George Soros, the Hungarian-American billionaire, has all the makings of a character in a Hasidic fable.
Here is a man distrusted by many of his fellow Jews, and despised by quite a few of them. A man who sees no moral contradiction in funding the forces for an “open society” in Eastern Europe, while giving at the same time to left-wing lobby groups advocating for a diminished relationship between the U.S. and Israel, the single sovereign open society in the Middle East. A man who values only the “universal” in Judaism and cares little for the “particular.” Soros himself said in a gushing 2003 profile in The Forward that universalism is “the major reason why Jews have made such great contributions. I consider that to be the Jewish genius.”
Yet here is a man who has been, and remains, the target of a vicious strain of anti-Semitism in his native Hungary.
The dilemma this presents goes something like this. One the one hand, there shouldn’t even be a dilemma in the first place — as a matter of principle, Soros should be defended from anti-Semitism, particularly when for many Hungarians the name “Soros” has become a synonym for “global Jewish financier.” Hungary’s Jewish community, among others, is firmly in this camp.
On the other hand, there are those who do not believe Soros is worth more than a perfunctory protest, that Israel’s bilateral relationship with Hungary is what matters and that much of what is being presented as “anti-Semitism” doesn’t really fit the description. Prime Minister Netanyahu, who just visited his counterpart Viktor Orban in Budapest, falls into this camp as do, I suspect, many American Jews on the political right who regard violent Islamism as a far more consuming threat than the backward-looking, identitarian nationalism that has spread through much of Europe.
To my mind, this doesn’t have to be a zero sum game. To begin with, there is no reason to be soft on Orban. While careful not to sound anti-Semitic himself, he keeps around him many influencers who are, like the journalist Zsolt Bayer, and he positively revels in the nationalist militarism of Hungary’s recent past. For Orban, the wartime dictator Miklos Horthy was a figure of noble tragedy, upon whom anti-Semitic policies were imposed from the outside.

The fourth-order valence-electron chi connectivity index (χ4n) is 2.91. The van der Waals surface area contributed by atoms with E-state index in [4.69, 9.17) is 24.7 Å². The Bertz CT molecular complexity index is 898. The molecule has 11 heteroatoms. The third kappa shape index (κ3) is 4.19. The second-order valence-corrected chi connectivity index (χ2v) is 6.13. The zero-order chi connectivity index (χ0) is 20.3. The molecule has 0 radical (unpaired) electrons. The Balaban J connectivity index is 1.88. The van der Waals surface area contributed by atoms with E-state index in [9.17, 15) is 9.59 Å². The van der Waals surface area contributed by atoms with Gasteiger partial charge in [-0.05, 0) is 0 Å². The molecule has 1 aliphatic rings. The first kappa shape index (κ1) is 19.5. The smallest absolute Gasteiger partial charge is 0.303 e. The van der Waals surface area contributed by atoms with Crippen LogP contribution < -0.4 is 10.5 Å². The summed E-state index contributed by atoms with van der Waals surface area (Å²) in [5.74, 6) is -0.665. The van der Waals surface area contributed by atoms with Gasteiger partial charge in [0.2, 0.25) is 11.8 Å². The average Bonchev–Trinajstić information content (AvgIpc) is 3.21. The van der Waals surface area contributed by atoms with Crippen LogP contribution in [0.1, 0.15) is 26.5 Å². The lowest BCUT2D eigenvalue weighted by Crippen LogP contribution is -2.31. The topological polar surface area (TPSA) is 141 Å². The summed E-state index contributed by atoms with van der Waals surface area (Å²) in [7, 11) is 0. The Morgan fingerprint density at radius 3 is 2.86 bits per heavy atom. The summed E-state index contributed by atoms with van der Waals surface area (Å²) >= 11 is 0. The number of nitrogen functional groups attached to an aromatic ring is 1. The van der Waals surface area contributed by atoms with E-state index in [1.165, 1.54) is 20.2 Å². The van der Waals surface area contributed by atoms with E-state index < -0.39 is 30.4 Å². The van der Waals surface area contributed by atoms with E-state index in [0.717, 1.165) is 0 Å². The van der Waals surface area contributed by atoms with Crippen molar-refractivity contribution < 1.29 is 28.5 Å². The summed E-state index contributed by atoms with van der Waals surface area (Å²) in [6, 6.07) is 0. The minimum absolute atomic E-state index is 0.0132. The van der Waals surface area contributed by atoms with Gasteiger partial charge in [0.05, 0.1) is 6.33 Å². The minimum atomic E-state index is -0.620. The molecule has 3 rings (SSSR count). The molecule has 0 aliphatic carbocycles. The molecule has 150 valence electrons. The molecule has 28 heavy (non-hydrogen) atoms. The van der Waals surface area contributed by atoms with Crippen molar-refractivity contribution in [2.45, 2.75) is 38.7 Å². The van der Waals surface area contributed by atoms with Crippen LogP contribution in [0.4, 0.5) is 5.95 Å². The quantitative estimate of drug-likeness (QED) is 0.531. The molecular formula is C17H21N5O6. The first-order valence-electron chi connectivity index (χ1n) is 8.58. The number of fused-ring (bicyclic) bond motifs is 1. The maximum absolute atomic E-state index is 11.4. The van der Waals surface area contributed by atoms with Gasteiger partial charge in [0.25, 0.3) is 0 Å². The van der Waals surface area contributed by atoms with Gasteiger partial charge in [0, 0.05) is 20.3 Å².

Such rewriting of history is unremarkable in the nationalist environs of Eastern Europe — the Poles, the Lithuanians and the Serbs, among others, all do the same. It is why we should be suspicious of what Orban says. But it also explains why—despite Hungary’s emergence as an independent state free of Soviet domination—Orban feels a greater sense of fraternity with brutish dictators like Recep Tayyip Erdogan in Turkey and Vladimir Putin in Russia, than he does with Germany’s Angela Merkel or France’s unfashionably cosmopolitan Emmanuel Macron.
Nevertheless, a realist might say that while the rewriting of history spits upon the dead, it doesn’t kill the living. Netanyahu clearly calculated that a billboard showing the grinning visage of Soros, alongside the exhortation not to “let him have the last laugh,” wasn’t enough of an offense to prevent cooperation with Hungary on those matters upon which he and Orban are in agreement — like closing Europe to further streams of mainly Muslim refugees from the blood-drenched conflicts in the nearby Middle East.
I do not believe the Soros issue was worth the price of a major disagreement between Israel and Hungary. But I’m also aware that there is a tendency in pro-Israel circles to sometimes think in binary opposites: If Orban isn’t among the European enemies of Israel, then he can only be a friend of the Jews.
The reality is that Orban isn’t much of a friend. When the U.S. launched airstrikes against Assad regime targets in Syria, the pro-Orban (and therefore pro-Russian) press in Hungary moaned about its disappointment with President Donald Trump. One pro-Orban commentator opined that Assad’s use of chemical weapons was a fiction like Iraq’s weapons of mass destruction, which was hardly the Israeli conclusion. As Israel faces up to the growing threat posed by Iran on its own borders, who would put Orban in the frontline of Israel’s European defenders?
As for Soros, the next time something like this happens, I would ask his detractors — among whom I count myself — if Soros is being targeted as a man or as a symbol. Even if there is a trace of the former, it’s the overwhelming presence of the latter that should keep us healthily skeptical.